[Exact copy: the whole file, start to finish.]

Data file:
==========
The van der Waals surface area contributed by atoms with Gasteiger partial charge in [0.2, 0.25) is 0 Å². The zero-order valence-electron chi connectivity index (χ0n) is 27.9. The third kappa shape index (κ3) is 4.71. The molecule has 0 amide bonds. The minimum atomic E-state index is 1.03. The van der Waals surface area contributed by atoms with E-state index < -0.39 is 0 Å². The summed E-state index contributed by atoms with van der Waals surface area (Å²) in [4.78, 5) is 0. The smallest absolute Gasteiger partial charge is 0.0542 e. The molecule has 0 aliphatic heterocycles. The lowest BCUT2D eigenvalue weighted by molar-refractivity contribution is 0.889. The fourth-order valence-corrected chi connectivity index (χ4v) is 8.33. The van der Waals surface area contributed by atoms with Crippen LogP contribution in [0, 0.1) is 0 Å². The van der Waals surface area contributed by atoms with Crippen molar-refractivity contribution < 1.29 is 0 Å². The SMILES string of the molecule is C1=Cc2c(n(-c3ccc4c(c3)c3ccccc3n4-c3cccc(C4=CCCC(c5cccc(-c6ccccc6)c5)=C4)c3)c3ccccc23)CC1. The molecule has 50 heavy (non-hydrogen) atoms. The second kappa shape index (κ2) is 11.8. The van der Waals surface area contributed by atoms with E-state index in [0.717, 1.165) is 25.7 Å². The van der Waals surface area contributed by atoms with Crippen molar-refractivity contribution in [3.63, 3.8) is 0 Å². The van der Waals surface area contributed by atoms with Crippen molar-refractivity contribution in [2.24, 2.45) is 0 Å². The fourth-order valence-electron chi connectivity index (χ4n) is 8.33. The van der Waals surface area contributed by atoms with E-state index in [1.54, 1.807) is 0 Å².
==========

The van der Waals surface area contributed by atoms with Gasteiger partial charge in [0.2, 0.25) is 0 Å². The zero-order valence-electron chi connectivity index (χ0n) is 27.9. The third kappa shape index (κ3) is 4.71. The molecule has 0 amide bonds. The minimum atomic E-state index is 1.03. The van der Waals surface area contributed by atoms with E-state index < -0.39 is 0 Å². The summed E-state index contributed by atoms with van der Waals surface area (Å²) in [4.78, 5) is 0. The smallest absolute Gasteiger partial charge is 0.0542 e. The molecule has 0 aliphatic heterocycles. The lowest BCUT2D eigenvalue weighted by molar-refractivity contribution is 0.889. The fourth-order valence-corrected chi connectivity index (χ4v) is 8.33. The van der Waals surface area contributed by atoms with Crippen LogP contribution in [0, 0.1) is 0 Å². The van der Waals surface area contributed by atoms with Crippen molar-refractivity contribution < 1.29 is 0 Å². The SMILES string of the molecule is C1=Cc2c(n(-c3ccc4c(c3)c3ccccc3n4-c3cccc(C4=CCCC(c5cccc(-c6ccccc6)c5)=C4)c3)c3ccccc23)CC1. The molecule has 50 heavy (non-hydrogen) atoms. The second kappa shape index (κ2) is 11.8. The van der Waals surface area contributed by atoms with E-state index in [0.717, 1.165) is 25.7 Å². The van der Waals surface area contributed by atoms with Crippen molar-refractivity contribution in [3.63, 3.8) is 0 Å². The van der Waals surface area contributed by atoms with Crippen molar-refractivity contribution in [2.24, 2.45) is 0 Å². The fourth-order valence-electron chi connectivity index (χ4n) is 8.33. The van der Waals surface area contributed by atoms with E-state index in [1.54, 1.807) is 0 Å².